Swiatek “working hard to chill out” to boost US Open title bid

While the No 2 and No 3 seeds are already out, world No 1 Iga Swiatek says she’s been “working hard to chill out” as she prepares to face Sloane Stephens in round two on Thursday

Iga Swiatek US Open R1 2022 AI / Reuters / Panoramic

For most players, working hard usually entails doing hours in the gym or putting extra time on the court with their coach.

Iga Swiatek, though, is not most players.

The world No 1 thinks hard about life, about her game and what goes on, on and off the court affects her. Since winning the French Open in June, for the second time in three years, the world No 1 has struggled a little on hard courts, finding conditions in the United States not to her liking.

On the eve of the event the Pole spoke about how New York is not her kind of time, too loud a place for her to relax. But she’s also had to quieten her mind, it seems, to overcome complaints about the balls being too light for her to control and to get back to the basics of playing well when she needs to.

“For sure I’m closer to accepting than on two previous tournaments, so that’s pretty nice,” Swiatek said, after a confident 6-3, 6-0 win over Jasmine Paolini on Tuesday, which set up a second-round meeting with former champion Sloane Stephens, which will open the day session on Arthur Ashe on Thursday.

“I know the conditions are tough, but also just, you know, US Open being like fourth Grand Slam of the season, you can see that…we already played for like eight months.

“I think that you can feel more frustration. But honestly, it’s much, much better for me, because I did like hard work to really chill out. Right now it’s much better. But I’m also trying to kind of use that to not have so high expectations.”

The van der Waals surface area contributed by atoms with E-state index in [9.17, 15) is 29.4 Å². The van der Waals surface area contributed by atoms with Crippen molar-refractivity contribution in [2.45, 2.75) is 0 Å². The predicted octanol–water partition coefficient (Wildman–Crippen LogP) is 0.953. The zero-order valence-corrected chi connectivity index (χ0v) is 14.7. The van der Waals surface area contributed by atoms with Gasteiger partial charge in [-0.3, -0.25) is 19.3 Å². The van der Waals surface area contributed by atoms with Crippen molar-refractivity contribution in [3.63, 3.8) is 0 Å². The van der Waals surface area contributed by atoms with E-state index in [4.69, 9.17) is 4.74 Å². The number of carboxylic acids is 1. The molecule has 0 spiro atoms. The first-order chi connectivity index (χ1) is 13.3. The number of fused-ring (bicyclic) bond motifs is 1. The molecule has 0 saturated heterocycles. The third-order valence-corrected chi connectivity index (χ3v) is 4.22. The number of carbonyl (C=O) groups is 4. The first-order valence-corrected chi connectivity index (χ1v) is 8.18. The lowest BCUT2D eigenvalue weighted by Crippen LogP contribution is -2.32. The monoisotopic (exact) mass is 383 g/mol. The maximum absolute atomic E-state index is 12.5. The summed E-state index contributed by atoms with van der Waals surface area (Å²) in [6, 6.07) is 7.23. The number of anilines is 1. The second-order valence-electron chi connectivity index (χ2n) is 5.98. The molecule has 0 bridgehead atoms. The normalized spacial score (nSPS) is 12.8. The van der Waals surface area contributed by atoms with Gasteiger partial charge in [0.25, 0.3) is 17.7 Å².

Swiatek trying to find the right balance

With both No 2 Anett Kontaveit, beaten by Serena Williams, and No 3 Simona Halep, ousted by qualifier Daria Snigur, Swiatek’s position as favourite has been strengthened.

However, the Pole went into Wimbledon as the favourite, having won in Paris, only to go out to Alize Cornet in the third round. Since then, she’s reached one quarter-final in three tournaments.

Against Paolini, though, she looked strong once more and she was content with her performance, adding that she felt like she had “better rhythm than in Toronto and Cincinnati”. “So that’s great,” she said. “I’m trying to enjoy that.

“The week before, which was in Cincinnati, which was pretty tough, here was much, much better, and I got a lot of confidence just from, you know, practicing and hitting the balls in, actually playing better and better every day.

“I know in matches, being a little bit stressed and tight, it can get a little bit worse, but still, I feel like my level is just better. We’ll see if I’m going to hold on to that (smiling).

“I think just we did a huge work before the tournament to work properly but on the other hand also chill out and find a proper balance. So that’s the key basically, because, you know, tennis-wise for sure, week by week, it’s easier to get used to these balls.”

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